“Pastoral authority is directly related to Authorial intent. The preacher only has authority from God to speak as His ambassador as long as he remains faithful to convey the Divine Author’s intentions. This means that the further the preacher strays from preaching the intention of the text, the further his divine blessing and God-given authority are eroded in the pulpit.”

Allistair Begg says, “We are on the wrong track if we think expository preaching merely as a preaching style chosen from a list (topical, devotional, evangelistic, textual, apologetic, prophetic, expository)… As John Stott says, ‘All true Christian preaching and teaching is expository in nature.’”

All expository preaching is like mail delivery.  We are not here to edit the mail.  As God’s heralds, we are here to deliver and proclaim the mail that God has given to His people.

  1. Expository Preaching is Exegetical

What is expository preaching? First of all, expository preaching is exegetical.  To exegete something is to dig it out.  We are not bringing our own ideas to the text, but we are digging out what God has already written.

We must exegete our message from God’s Word since only Scripture can give your message authority. We must never use eisegesis – reading one’s own ideas into the text.

We must beware of two kinds of errors: (1)     Teaching what is not in the Bible, and (2) Teaching what is true, but from a text in which that truth is not taught. This is the danger or eisegesis.

According to Bryan Chappell, “An expository sermon may be defined as a message whose structure and thought are derived from a biblical text, that covers the scope of the text, and that explains the features and context of the text in order to disclose the enduring principles for faithful thinking, living, and worship intended by the Spirit, who inspired the text. The expository sermon uses the features of the text and its context to explain what that portion of the Bible means.”[1]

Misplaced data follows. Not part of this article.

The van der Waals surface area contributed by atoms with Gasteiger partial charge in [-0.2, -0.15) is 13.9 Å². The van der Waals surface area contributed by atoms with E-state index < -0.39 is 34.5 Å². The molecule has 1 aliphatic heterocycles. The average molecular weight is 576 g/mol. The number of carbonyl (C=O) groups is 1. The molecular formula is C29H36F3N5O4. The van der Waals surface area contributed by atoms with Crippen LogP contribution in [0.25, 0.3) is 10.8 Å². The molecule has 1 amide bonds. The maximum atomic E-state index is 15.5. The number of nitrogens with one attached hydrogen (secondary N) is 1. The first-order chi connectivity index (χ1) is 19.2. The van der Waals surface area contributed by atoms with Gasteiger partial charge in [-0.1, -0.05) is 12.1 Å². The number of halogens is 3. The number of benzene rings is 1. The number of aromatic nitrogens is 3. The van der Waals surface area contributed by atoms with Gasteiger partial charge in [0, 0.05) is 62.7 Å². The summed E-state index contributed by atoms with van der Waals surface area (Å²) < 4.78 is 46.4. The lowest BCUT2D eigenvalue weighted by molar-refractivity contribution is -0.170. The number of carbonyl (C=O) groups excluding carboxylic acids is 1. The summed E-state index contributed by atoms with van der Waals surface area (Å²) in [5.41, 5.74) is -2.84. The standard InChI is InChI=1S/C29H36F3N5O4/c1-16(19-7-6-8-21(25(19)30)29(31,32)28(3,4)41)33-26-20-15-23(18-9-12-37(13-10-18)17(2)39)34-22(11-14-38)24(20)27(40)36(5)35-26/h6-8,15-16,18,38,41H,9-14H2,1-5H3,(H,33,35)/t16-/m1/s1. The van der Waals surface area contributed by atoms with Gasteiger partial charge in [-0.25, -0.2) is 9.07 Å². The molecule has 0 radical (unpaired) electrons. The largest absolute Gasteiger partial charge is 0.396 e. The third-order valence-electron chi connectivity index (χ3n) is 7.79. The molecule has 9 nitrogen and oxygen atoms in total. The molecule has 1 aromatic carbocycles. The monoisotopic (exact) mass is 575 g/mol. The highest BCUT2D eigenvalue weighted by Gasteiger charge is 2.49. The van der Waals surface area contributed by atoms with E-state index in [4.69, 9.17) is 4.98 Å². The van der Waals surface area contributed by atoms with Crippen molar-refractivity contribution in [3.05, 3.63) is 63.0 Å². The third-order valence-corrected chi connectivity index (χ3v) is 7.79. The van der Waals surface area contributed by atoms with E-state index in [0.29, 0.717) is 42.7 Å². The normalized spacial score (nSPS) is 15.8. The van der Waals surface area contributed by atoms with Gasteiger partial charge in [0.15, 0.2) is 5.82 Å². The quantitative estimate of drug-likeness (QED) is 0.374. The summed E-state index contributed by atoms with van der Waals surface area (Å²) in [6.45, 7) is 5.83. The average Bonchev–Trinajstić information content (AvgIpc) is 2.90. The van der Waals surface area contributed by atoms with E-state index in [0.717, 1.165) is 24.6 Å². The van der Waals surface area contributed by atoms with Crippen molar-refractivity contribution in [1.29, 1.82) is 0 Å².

1. Expository Preaching brings Transformation

The goal of expository preaching is not merely to impart information but to provide the means of transformation ordained by a sovereign God that will affect the lives and destinies of eternal souls committed to a preacher’s spiritual care.[2]  The goal for every Christian is to be “growing and changing” into the image of Jesus Christ.

God’s Word is authoritative over the lives of our hearers and He has ordained preaching as a means to transform people.  Expository preaching is able to transform because it emphasizes God’s mind and presses it upon the hearts of those He has created.

Preaching addresses the perpetual human quest for authority and meaning. Though we live in an age hostile to authority, everyday struggles for significance, security, and acceptance force every individual to ask, “Who has the right to tell me what to do?” This question, typically posed as a challenge, is really a plea for help. Without an ultimate authority for truth, all human striving has no ultimate value, and life itself becomes futile. Modern trends in preaching that deny the authority of the Word[3] in the name of intellectual sophistication lead to a despairing subjectivism in which people do what is right in their own eyes— a state whose futility Scripture has clearly articulated (Judg. 21: 25).